A large Greenbrier customer runs multiple field maintenance locations providing railcar repair services. This customer ordered wheelsets in bulk from Greenbrier and asked them to receive orders over the Internet, instead of using the previous method of faxing these orders. The customer had been faxing an order to a Greenbrier wheelset supply shop where the order fulfillment information was handwritten on the sheet and faxed back to the customer. The customer would then manually enter the information into their ERP system. The new method has the client's user entering the order on their own Website. The order is forwarded to the Greenbrier Website by programmatically calling and filling out a JSP form on Sybase EAServer. The information is saved to the database and emailed to the appropriate Greenbrier wheelset shop where it is printed out. Once the shop decides how to fill the order, they logon to the Greenbrier partner site, click on the order and enter the fulfillment information. The updated order information is immediately sent back to the client's Website and imported into their ERP system.
The new system benefits the customers and Greenbrier. Previously handwritten records are now self-auditing and saved throughout the process. The order now originates just once from the customer, and both Greenbrier and the customer receive the data and the order resolution automatically into the back-end databases. The process is faster, more accurate, and requires less human intervention.
Support from Sybase
In addition to liking Sybase's products, Greenbrier has high praise for Sybase's people. During any evaluation period, customers expect to get excellent support. During the implementation period after the software has been purchased, customers also expect excellent service, but the difference is they notice when it's delivered.
I have seen other efforts like this ? going to the Web and trying new technologies ? fail in a big way because they didn't get the support they needed in the beginning. It can be a pretty big hurdle. That problem didn't happen here because Greenbrier had the support and had the resources to do it. ? Don Lewis, Senior Account Manager, CSG Professional Services
Norm tells about working with Sybase over the long haul, "Our Sybase field support engineer was very helpful with navigating things on the Sybase side of the house. His guidance was a big help in getting this project up and running."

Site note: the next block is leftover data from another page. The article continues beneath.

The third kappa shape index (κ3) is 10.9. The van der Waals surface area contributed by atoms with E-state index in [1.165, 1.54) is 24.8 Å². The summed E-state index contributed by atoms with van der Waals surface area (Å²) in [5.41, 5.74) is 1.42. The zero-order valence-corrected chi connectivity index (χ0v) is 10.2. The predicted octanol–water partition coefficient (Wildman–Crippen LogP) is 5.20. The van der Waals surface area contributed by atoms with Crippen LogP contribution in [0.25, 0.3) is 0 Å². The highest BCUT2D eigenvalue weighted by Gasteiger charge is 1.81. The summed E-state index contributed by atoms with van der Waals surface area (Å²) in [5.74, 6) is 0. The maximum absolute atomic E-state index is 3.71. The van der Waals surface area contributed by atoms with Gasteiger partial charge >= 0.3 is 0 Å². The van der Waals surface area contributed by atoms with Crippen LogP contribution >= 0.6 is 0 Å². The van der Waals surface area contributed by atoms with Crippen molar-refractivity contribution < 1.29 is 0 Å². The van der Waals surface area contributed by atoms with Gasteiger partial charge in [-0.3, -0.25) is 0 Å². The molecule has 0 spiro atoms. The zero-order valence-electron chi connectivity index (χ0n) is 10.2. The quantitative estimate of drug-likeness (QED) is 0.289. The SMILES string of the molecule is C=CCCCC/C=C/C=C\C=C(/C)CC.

"I think the implementation went very well. In the early days when we were getting EAServer running, we traded emails fairly regularly with the engineer. He was very responsive and got back to us with answers to our questions and quickly resolved any issues." ? Norm Alexander
Looking Down the Line
Greenbrier plans to expand the reach of their Partner's Website. Using EAServer as the foundation, they have built the necessary infrastructure to easily add new services. Norm shares Greenbrier's near term plans, "For the Web related items, we would like to take the existing environment for posting reports out to the Web and expand it to our other applications. We certainly plan to continue to expand reporting to all of our car hire customers. We want to expand the types of reports we post to our Website. We want to be able to do more things that way and carry it over into our mechanical services department as well. We could post the reports they are currently sending out via email to the Web, making things easier for us and for our customers. We want to continue doing what we have been doing and expand the existing environment to take the maximum advantage of what we have already built."
Magic and Flexibility
From children putting pennies on railroad tracks, to adults hearing the distant train whistle through an open window on a warm evening, for some, trains never lose their magic. Railroads are fundamental to our economy and deeply rooted in our culture. Greenbrier uses EAServer in diverse ways to bring added value to its piece of this venerable industrial institution. First, Greenbrier established a true dynamic Web presence with its partner's area for customers to login and download railcar lease reports. Then Greenbrier used EAServer to enable electronic server-to-server ordering of wheelsets -- this creative B2B type of application demonstrated the agility of Greenbrier's electronic business operations. Greenbrier also uses Sybase EAServer to make its internal tools more effective and its people more efficient. Clearly, Greenbrier has tapped into the magic of EAServer's flexibility. The company doesn't use EAServer as a single purpose platform; instead it's a tool it creatively employ, addressing many different types of needs. Innovation is alive and well in the railroad business.
"Linking back to EAServer from PowerBuilder, and watching the two work very well together with minimal effort was impressive. This capability lets our department develop in Java if we want to and put it on EAServer, then someone else can put on a nice GUI front-end to access it. This built-in flexibility was a big reason I would go home thinking, ?Hey, this is really cool.'" ? Brad Ashton